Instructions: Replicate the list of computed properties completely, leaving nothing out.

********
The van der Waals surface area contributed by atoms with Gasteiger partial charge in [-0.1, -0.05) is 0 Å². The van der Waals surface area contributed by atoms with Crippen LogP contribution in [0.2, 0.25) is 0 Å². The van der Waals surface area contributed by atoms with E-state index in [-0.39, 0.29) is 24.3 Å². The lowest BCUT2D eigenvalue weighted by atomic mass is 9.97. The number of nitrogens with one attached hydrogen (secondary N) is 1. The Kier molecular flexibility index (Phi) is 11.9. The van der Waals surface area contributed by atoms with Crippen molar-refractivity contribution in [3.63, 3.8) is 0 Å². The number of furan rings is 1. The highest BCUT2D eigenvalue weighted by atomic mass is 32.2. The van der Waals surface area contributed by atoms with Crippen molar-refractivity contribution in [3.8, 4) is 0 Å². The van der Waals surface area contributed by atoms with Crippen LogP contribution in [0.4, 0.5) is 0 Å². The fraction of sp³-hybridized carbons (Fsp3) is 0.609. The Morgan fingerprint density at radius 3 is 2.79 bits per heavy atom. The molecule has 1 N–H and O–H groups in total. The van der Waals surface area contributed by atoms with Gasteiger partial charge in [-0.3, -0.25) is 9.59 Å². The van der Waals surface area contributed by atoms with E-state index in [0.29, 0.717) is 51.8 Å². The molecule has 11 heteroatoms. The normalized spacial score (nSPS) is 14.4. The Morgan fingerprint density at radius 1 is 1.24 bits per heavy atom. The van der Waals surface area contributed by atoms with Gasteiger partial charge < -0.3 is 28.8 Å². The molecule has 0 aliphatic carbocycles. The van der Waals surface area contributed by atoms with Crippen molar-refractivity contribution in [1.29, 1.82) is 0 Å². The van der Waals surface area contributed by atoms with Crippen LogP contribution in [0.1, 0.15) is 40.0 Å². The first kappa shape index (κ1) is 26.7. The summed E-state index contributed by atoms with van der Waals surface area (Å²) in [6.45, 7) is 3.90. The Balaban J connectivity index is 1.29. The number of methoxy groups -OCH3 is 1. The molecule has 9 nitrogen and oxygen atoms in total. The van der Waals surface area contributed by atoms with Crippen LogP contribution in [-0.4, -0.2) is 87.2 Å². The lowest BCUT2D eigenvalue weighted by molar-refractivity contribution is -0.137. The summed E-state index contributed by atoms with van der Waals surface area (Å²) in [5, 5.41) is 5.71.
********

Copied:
The van der Waals surface area contributed by atoms with Gasteiger partial charge in [-0.1, -0.05) is 0 Å². The van der Waals surface area contributed by atoms with Crippen LogP contribution in [0.2, 0.25) is 0 Å². The van der Waals surface area contributed by atoms with E-state index in [-0.39, 0.29) is 24.3 Å². The lowest BCUT2D eigenvalue weighted by atomic mass is 9.97. The number of nitrogens with one attached hydrogen (secondary N) is 1. The Kier molecular flexibility index (Phi) is 11.9. The van der Waals surface area contributed by atoms with Crippen molar-refractivity contribution in [3.63, 3.8) is 0 Å². The number of furan rings is 1. The highest BCUT2D eigenvalue weighted by atomic mass is 32.2. The van der Waals surface area contributed by atoms with Crippen molar-refractivity contribution in [3.8, 4) is 0 Å². The van der Waals surface area contributed by atoms with Crippen LogP contribution in [0.4, 0.5) is 0 Å². The fraction of sp³-hybridized carbons (Fsp3) is 0.609. The Morgan fingerprint density at radius 3 is 2.79 bits per heavy atom. The molecule has 1 N–H and O–H groups in total. The van der Waals surface area contributed by atoms with Gasteiger partial charge in [-0.3, -0.25) is 9.59 Å². The van der Waals surface area contributed by atoms with E-state index in [0.29, 0.717) is 51.8 Å². The molecule has 11 heteroatoms. The normalized spacial score (nSPS) is 14.4. The Morgan fingerprint density at radius 1 is 1.24 bits per heavy atom. The van der Waals surface area contributed by atoms with Gasteiger partial charge < -0.3 is 28.8 Å². The molecule has 0 aliphatic carbocycles. The van der Waals surface area contributed by atoms with Crippen molar-refractivity contribution in [1.29, 1.82) is 0 Å². The van der Waals surface area contributed by atoms with Crippen LogP contribution in [0.1, 0.15) is 40.0 Å². The first kappa shape index (κ1) is 26.7. The summed E-state index contributed by atoms with van der Waals surface area (Å²) in [6.45, 7) is 3.90. The Balaban J connectivity index is 1.29. The number of methoxy groups -OCH3 is 1. The molecule has 9 nitrogen and oxygen atoms in total. The van der Waals surface area contributed by atoms with Crippen LogP contribution in [-0.4, -0.2) is 87.2 Å². The lowest BCUT2D eigenvalue weighted by molar-refractivity contribution is -0.137. The summed E-state index contributed by atoms with van der Waals surface area (Å²) in [5, 5.41) is 5.71.